As schools across Ohio adjourn for summer vacation, officials at the Dayton Public Schools (DPS) still face some tough decisions and serious challenges before they can enjoy it. In May, the district failed to pass a 15-mill levy, forcing $30 million in cuts. As a result, over 200 instructional staff will be furloughed (and be further penalized by Ohio's regressive teacher pension system if they move to another field--see here); two district schools will be shuttered; and numerous programs will be merged, drastically curtailed or eliminated (even successful and popular ones like Stivers School for the Arts).

The dire fiscal crisis at DPS has even merited national attention. Two recent New York Times articles (see here and here) chronicled the drama surrounding one of DPS's more innovative programs, the Dayton Early College Academy (DECA), which graduated its first senior class this spring. Under the district's contract with the local union, DECA's hand-picked staff (consisting of mainly younger teachers) was in danger of being replaced with teachers with more seniority but little knowledge of or aptitude for delivering the school's academic program. Fortunately, DPS allowed DECA to leave the district and become a district sponsored charter school--a move that took foresight and some courage on the part of district board members. (At this point, DPS will still remain its sponsor even though this is sure to irritate the teachers union).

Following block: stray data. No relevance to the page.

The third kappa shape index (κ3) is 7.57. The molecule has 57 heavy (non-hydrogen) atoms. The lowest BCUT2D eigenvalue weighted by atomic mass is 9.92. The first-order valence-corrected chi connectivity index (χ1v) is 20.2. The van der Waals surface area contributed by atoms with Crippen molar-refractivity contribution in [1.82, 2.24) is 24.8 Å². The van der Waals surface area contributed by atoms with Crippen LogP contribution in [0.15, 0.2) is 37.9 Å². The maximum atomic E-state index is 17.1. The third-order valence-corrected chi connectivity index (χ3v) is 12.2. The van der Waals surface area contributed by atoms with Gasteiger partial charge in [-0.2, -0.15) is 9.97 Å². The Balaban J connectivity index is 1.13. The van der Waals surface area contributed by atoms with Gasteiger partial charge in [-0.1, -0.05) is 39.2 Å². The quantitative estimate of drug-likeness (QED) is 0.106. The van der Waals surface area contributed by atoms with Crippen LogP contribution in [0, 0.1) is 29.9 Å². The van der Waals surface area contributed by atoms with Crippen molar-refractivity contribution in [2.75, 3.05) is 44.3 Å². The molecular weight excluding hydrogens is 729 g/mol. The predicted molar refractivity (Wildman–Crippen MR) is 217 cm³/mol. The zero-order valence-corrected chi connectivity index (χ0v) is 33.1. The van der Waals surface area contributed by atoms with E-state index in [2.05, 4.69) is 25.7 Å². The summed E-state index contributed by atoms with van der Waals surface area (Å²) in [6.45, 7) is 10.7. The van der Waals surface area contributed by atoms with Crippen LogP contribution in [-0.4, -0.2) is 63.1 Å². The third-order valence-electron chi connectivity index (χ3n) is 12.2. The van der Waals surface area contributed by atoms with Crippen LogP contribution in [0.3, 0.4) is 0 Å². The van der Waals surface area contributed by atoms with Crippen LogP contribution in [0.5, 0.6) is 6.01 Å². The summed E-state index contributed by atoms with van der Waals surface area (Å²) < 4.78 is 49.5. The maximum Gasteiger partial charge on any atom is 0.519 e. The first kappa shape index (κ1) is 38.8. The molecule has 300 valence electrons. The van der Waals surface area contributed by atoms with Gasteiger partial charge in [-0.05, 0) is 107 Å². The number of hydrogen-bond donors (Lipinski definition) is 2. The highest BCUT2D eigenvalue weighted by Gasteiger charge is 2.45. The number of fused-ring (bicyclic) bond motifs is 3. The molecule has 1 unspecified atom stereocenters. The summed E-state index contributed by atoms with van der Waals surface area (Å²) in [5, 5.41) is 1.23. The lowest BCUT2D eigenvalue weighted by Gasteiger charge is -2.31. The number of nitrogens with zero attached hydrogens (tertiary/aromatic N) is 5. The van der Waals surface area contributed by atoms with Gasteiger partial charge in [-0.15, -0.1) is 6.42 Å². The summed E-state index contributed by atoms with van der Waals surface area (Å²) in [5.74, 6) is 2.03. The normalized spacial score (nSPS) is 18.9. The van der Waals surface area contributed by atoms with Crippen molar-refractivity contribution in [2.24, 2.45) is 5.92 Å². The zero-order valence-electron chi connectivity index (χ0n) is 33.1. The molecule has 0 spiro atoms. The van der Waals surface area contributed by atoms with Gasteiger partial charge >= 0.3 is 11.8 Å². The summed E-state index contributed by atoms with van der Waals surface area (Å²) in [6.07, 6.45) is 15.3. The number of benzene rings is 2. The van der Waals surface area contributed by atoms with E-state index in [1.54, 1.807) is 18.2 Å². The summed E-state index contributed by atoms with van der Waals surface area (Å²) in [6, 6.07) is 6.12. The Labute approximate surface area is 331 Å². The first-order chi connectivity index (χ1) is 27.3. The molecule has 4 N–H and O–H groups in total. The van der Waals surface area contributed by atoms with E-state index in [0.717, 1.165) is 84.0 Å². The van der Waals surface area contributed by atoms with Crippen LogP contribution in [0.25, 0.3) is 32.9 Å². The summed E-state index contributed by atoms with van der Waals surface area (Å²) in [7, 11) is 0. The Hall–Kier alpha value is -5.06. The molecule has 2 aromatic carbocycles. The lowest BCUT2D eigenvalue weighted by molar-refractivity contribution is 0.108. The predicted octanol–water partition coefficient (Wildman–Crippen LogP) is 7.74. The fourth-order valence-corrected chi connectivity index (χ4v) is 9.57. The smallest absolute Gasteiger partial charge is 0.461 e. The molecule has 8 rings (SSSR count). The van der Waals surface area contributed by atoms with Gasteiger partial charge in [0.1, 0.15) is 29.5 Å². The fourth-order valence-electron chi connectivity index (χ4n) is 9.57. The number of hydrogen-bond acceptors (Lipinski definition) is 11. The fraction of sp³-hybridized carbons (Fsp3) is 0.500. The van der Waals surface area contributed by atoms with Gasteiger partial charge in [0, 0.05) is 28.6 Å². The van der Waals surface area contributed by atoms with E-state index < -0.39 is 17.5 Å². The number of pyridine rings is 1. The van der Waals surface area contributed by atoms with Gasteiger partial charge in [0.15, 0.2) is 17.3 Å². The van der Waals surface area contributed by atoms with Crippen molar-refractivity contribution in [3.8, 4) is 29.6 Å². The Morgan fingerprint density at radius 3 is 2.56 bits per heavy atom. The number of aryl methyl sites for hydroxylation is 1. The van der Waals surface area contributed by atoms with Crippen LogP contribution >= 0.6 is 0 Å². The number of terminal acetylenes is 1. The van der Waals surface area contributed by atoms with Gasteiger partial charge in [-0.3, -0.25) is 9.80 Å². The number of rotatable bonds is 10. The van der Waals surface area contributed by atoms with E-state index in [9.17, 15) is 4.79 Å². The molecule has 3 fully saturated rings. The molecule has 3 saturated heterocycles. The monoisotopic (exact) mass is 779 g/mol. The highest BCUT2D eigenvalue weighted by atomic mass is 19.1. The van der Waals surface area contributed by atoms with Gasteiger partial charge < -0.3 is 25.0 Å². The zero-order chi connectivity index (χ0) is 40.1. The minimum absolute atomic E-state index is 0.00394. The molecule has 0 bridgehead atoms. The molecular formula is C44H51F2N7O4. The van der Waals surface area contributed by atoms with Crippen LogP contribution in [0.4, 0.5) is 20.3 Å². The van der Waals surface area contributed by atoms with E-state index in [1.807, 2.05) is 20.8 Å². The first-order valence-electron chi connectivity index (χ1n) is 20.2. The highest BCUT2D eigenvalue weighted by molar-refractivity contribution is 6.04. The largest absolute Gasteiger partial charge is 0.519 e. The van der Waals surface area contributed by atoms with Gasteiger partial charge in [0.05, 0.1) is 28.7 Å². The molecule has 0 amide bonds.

Meanwhile, in response to an invitation from Speaker of the House Jon Husted, a group of civic, community and education leaders (district and charter) convened to discuss both the future of the district and education itself in Dayton (we've already advocated making "lemonade"--see here). Among the meeting's presenters, former director of Indianapolis' mayoral-controlled charter program (see here), discussed innovative and mutually beneficial instances of district-charter collaboration. Susan Bodary, executive director of a Dayton P-16 consortium, stressed the need to connect instructional opportunities in math and science (via STEM initiatives) to economic development in the area. And Speaker Husted insisted that state budgets are already stretched thin, so creativity and innovation, not simply "more money," will be key to solving Dayton's education issues.

Despite high expectations (some downright unrealistic), participants left the summit with only a stark realization of the challenges ahead for Dayton and a commitment to convene again. With no easy answers or easy money in sight, it's clear that the Dayton Public Schools and larger community will need to embrace radical education reform if the economic prospects of the Gem City are to shine again.

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